I also mentioned that there is a US$250 “tariff” you must pay to visit Bhutan. This is actually a good deal because it includes everything except beer and souvenirs. So, it cost us a bit more ;-). That tariff is actually in place to keep Bhutan from becoming over run with back packers like what happened with Nepal, India and Thailand. I know it sounds snobbish, but thank Buddha they figured that out. The result keeps everyone happy! OK backpackers…snipe away in the comments.
One thing every country wants you to see are the handicrafts. Weaving, carving, and paper making. I always enjoy going because you know what…it is always different in every country, not to mention the best place for souvenirs. (My wife and I have a sort of unspoken but over riding rule, if we see something made, we are going to buy it.)
Besides the crafts, tours in Asia always make sure you see the temples. I know I have been in more Buddhist temples than 95% of the Buddhists on the coconut. But like the weaving, they all have a certain distinctness to them. You have to look hard but it is there. In our travels I have seen the worlds smallest Buddha, and now I have seen the worlds largest under construction Buddha. When he is done, he will just be a big beautiful Buddha, not the worlds largest. Some very rich man from Hong Kong is paying for this project. I wish I could be there when they consecrate it because I am sure it will be a spectacle.
The next post will take a quick look at Bhutan old and new. The ancient library and the brand new technology center. Whatever makes you happy! Stay tuned, share with a friend.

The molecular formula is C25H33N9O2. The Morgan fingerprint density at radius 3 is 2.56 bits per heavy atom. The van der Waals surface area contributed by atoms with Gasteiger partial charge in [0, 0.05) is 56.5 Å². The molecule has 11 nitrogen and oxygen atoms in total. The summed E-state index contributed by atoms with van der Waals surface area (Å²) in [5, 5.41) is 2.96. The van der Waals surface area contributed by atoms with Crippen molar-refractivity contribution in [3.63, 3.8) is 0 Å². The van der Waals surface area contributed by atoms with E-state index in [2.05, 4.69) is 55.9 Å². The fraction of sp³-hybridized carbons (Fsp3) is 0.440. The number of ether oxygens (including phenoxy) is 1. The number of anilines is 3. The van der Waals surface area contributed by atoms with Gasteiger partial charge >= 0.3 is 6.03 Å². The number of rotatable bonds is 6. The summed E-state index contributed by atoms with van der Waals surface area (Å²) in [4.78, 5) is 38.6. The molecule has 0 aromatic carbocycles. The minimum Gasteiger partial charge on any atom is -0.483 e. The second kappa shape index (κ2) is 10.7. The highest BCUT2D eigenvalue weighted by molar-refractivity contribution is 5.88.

This is my third trip to the second biggest city in Thailand. In a small way I have become a local. The baristas at Starbucks remember my name. They also remember not to ask me if I want yak milk when I order a black coffee. The owner of my favorite haunt for breakfast asked me if I really needed a menu “you know it by heart” he said. The ENT doctor at the Chiang Mia Ram hospital was gracious and said “nice to see you again, time to vacuum the ears?” I walked into Gecko Books and the owner looked up at me and said simply “Nope”. I had no idea what he meant. I shrugged my shoulders and he said “I have not gotten in any Hornblower novels yet.” It had been 4 months since I asked him if he had any. Most importantly, my dentist and all his assistants remember everything about me and treat me as a valued customer.
I know my way around the parts of town I need to know my way around. I know how to tell a Tuk-Tuk driver where I want to go. I know how to flag down a Sungtow (it is pronounced that way, the spelling is optional) headed in the right direction and how much to pay him.
I have adopted the attire of a resident expat, as opposed to a tourist expat. It helps fend off attempts at overcharging for transportation or other items. The difference I might pay if thought of as a Dickerson from Iowa as opposed to a local farong might be as much as a quarter in real money. It is a point of pride.
I have done all the tours and adventures already. So this trip is about finishing up a course of dental work and just “being a local.”
Of course I am not truly a local, but I am starting to think I would like to be, someday. It has become imperative that I eliminate or encounter other possible retirement locations before I convince my wife that there is no better place to hang our hats, watch our hair turn silver and feed the pigeons.
As said, this trip is hopefully, although doubtfully, my last trip to the dentist. Originally, almost a year ago, I came here to see my cousin. He has lived in Chiang Mai for 6 steady years. He seldom leaves. He blogs about it and emails me about it all the time. Once my wife and I settled into life in the UAE, I looked a the cost of flying here from Dubai. It was less than flying from our previous home in Central America to Los Angeles. Then I looked at the cost of dentistry in Dubai vs the same work done here in Chiang Mai. In short, it was less expensive to fly here, stay in a hotel, eat in restaurants and get my teeth fixed than it would be to have the dentistry done in Dubai. Plus I got a vacation, and Mary Ann got me out of the house.